Macchiato has several potential benefits. While most coffee drinkers will know that regular coffee has several health benefits, they can underestimate the advantages of this espresso-based drink. Some of these benefits include: 

  • Blood pressure control 
  • Increased or improved concentration 
  • Improved energy and feelings of wellness 

However, as beneficial as a macchiato can be in moderation, drinking too much can lead to problems. It is necessary to find a balance, so you do not overindulge.

What Is a Latte?

The common term for a latte is a Caffe latte or translated as a milk coffee. The drink calls for topping espresso with steamed milk, followed by foamed or frothed milk. It is a creamier concoction. 

Because of the construction of a latte, coffee shops can offer several varieties of the drink, such as caramel or chocolate. Additionally, baristas can use dairy or vegan milk, like almond or oat.  

Calories

By design, a latte contains more calories than a macchiato. The amount of milk used in the drink creates a larger beverage and contributes to its caloric heft. In comparison, a macchiato is a healthier choice.

Caffeine 

While some lattes can contain as few as 80 mg of caffeine, most have around 120 mg because of their size. Essentially, the caffeine content relates to size and ingredients.

Benefits 

As with every coffee beverage, a latte offers some benefits. For those interested, a latte can: 

  • Prevent diabetes 
  • Reduce risks of cardiovascular disorders 
  • Improve skin health

Which Drink Is Healthier?

A macchiato has fewer calories and typically less caffeine than a traditional latte. However, because of the variations and sizes offered at coffee shops, it is possible caffeine levels might be equivalent. Still, a macchiato is the healthier choice in terms of calorie content. 

Which coffee drink is your drink of choice? Comment below.

7 Ways To Care for Your Natural Gray Hair

Most people will reach a point in their lives when their hair begins to turn gray. While some will view this transition as tragic, attempting to hide their gray hairs through plucking or dying, others will embrace the gray, often having a bolder style for it. 

While you might want to embrace your natural gray hair, you must remember that gray hair is different from the rest of your hair. Gray hair tends to be more brittle and requires more care and attention. Therefore, to help you on your gray hair journey, you can follow seven tips for gray hair maintenance.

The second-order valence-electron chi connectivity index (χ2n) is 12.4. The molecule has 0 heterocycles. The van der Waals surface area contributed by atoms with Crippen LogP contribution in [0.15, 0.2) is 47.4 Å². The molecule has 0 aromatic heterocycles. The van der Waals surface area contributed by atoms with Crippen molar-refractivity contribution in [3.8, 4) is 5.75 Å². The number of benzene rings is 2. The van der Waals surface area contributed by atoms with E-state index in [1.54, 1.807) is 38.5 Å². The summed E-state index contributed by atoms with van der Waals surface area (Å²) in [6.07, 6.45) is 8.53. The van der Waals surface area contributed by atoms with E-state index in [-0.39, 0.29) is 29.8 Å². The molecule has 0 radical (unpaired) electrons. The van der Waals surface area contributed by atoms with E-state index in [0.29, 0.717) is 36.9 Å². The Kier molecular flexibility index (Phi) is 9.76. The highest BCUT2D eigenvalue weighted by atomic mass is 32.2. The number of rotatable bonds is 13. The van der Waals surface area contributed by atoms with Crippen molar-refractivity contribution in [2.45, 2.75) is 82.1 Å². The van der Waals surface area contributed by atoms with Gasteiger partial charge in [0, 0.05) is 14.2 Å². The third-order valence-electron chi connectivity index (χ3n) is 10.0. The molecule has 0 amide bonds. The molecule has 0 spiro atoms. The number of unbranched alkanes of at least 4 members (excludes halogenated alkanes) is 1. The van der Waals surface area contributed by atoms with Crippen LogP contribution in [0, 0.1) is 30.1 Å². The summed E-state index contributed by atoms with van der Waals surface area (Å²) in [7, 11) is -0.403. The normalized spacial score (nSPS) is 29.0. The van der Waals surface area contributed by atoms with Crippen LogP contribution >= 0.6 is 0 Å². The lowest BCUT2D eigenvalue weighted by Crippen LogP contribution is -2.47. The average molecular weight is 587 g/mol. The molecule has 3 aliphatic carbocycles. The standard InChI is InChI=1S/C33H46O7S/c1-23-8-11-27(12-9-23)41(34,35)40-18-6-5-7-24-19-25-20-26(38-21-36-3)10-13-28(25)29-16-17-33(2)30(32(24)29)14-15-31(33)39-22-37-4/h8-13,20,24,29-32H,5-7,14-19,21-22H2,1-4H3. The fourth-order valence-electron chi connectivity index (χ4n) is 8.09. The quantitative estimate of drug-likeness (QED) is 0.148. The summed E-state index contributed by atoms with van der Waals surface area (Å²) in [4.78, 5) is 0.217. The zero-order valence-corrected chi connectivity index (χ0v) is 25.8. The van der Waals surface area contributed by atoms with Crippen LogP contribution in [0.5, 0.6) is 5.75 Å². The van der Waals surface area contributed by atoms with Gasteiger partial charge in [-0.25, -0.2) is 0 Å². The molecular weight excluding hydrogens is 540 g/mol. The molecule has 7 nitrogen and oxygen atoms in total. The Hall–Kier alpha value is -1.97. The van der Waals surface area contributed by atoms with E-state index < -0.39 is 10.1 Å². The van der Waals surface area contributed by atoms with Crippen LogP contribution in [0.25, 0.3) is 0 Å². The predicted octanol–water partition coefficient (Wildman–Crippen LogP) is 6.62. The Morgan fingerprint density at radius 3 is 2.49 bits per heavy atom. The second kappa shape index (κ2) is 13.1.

1. Experiment With Style

Because gray hair is a different texture than your youthful hair, you might find that your previous hairstyles do not work. It might take you a while to come up with a hairstyle you like with your fresh gray color. If you want some assistance, talk to your local hairstylist, they should be able to offer some suggestions.

2. Ensure Proper Nutrition

Gray hair is typically accompanied by hair loss and thinning. Because of the new challenges you are facing with your hair, it is more important than ever to ensure you are getting proper nutrition. Talk to your doctor to figure out what nutrients you need and whether a multivitamin would help.

3. Use the Right Products

Gray hair can dehydrate quickly. Therefore, it is crucial to use a moisturizer daily. Additionally, you want to use gentler products that are specifically designed for gray hair. 

Additionally, gray hair is usually quite porous, meaning it is sensitive to contaminants. Without the correct products and hair care routine, your hair can start to yellow. To prevent yellowing or dull hair, consider using a special shampoo for a shinier finish.

4. Protect Against Sun Exposure

Gray hair burns easily, which is why you often see mature ladies wearing hats or headcovers. When hair burns, it can turn yellow. Unfortunately, yellow caused by burning can take months to correct. Many hair care experts suggest putting your hair into a braid so it can be entirely covered by a hat.

5. Expect Texture Changes

Gray hair will not have the texture you were used to with your youthful hair. In most cases, gray hair is dry, brittle, and often frizzy. It can also become coarse. However, despite the bad news, gray hair can be quite beautiful, with a unique sheen that is unattainable by other means. As long as you care for your hair, it will remain healthy, shiny, and gorgeous.

6. Avoid Heat

While you might have used hot blowers and irons to style your hair in the past, you will need to account for your gray hair's different texture and condition. Gray hair burns easily, so you will want to avoid extreme heat.  

When using styling tools, you should control the temperature so it doesn't exceed 350°.  Additionally, avoid spending too much time in one area. It is also beneficial to use a heat protection spray first.

7. Use Satin Pillowcases

While many women do not consider a satin pillowcase when they go gray, it is an excellent option for protecting the integrity of the hair. The satin creates less friction, protecting the hair from breakage.

Gray hair is nothing to fret over. It is a natural part of aging, and with the right tools and routine, gray hair can be beautiful.

How do you feel about gray hair? Comment below.